Wed, June 25, 2008 Link To Herald The Halifax Herald Limited

Tar ponds critic: They meant to leave us out

By LAURA FRASER Cape Breton Bureau

Sydney - The agency overseeing the cleanup of the Sydney tar ponds and coke ovens site has purposefully excluded the Sierra Club of Canada from the community group that gives feedback about the project, an environmental activist has charged.

The Cape Breton chapter of that environmental group learned in May that it lost out on a seat on the project's community liaison committee, Bruno Marcocchio said. Mr. Marcocchio has been an outspoken critic of the way the cleanup of the site has been handled.

He said he believes the Sierra Club has been sidelined because the Sydney Tar Ponds Agency wants to silence its critics rather than get real feedback.

"They don't want anyone who will ask them pointed questions," he said Tuesday. "And, respectfully, there are a lot of questions that need to be asked" before the solidification of the sludge in the tar ponds begins.

But a spokeswoman for the Sydney Tar Ponds Agency said the Sierra Club would not have been excluded for being critical of the project.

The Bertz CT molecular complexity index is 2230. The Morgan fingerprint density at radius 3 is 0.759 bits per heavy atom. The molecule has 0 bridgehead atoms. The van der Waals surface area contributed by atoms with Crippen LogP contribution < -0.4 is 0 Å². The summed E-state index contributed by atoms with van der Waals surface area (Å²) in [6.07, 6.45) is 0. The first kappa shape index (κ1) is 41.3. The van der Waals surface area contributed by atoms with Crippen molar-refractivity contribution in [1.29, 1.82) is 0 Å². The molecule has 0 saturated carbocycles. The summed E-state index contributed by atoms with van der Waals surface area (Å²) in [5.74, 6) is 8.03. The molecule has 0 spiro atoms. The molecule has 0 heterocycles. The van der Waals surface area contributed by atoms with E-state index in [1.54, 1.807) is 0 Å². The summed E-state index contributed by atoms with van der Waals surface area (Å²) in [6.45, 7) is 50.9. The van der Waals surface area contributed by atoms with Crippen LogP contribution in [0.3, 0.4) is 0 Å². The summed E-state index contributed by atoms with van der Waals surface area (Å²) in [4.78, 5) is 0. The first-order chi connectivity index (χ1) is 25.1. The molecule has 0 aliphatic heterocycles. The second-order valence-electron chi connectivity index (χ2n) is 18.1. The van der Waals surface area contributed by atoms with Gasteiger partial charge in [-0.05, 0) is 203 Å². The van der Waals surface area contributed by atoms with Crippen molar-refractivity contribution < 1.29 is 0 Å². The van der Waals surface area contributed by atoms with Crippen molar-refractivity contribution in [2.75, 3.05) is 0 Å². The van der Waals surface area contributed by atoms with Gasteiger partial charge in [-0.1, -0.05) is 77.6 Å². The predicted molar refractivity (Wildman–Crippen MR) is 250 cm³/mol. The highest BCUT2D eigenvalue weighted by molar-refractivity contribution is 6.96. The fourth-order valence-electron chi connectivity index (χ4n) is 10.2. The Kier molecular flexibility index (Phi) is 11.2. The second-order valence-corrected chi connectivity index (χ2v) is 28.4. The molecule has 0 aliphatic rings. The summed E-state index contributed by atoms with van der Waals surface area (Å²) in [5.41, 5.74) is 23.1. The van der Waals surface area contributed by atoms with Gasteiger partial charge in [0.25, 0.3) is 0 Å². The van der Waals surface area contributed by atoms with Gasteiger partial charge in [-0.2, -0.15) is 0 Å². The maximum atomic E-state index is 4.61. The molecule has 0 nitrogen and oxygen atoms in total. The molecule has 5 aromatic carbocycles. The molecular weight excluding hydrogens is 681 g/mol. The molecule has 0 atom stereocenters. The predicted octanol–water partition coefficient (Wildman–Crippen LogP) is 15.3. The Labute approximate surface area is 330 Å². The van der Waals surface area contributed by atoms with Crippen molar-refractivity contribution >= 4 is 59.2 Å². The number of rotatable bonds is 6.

The agency sorts through those who applied for membership, then makes its recommendations to an outside panel made up of federal and provincial representatives, Tanya Collier MacDonald said. That panel has final approval of who makes it onto the liaison committee.

The committee is made of up of representatives from different sectors, including the environment, education, business and health.

When memberships were renewed last March, the Sierra Club was up against ACAP Cape Breton, an environmental research group, for a seat in the environment section of the committee.

"To say that one (organization) is more critical than the other, I don't think that comes into play here," Ms. Collier MacDonald said. "These are all members of this community that want to see this done safely and effectively."

ACAP's membership was renewed because it has better representation throughout Cape Breton than the Sierra Club and has already been working well with the committee for several years, Ms. Collier MacDonald said.

Mr. Marcocchio said he's concerned about the transparency of the selection process. He sent a letter Monday to the commissioner on the environment and sustainable development, who is an assistant federal auditor general, asking that the Sierra Club be given membership on the community liaison committee.

"They obviously have selected the same group over and over again," he said. "The Sierra Club has been a major player going back decades into the cleanup of the tar ponds."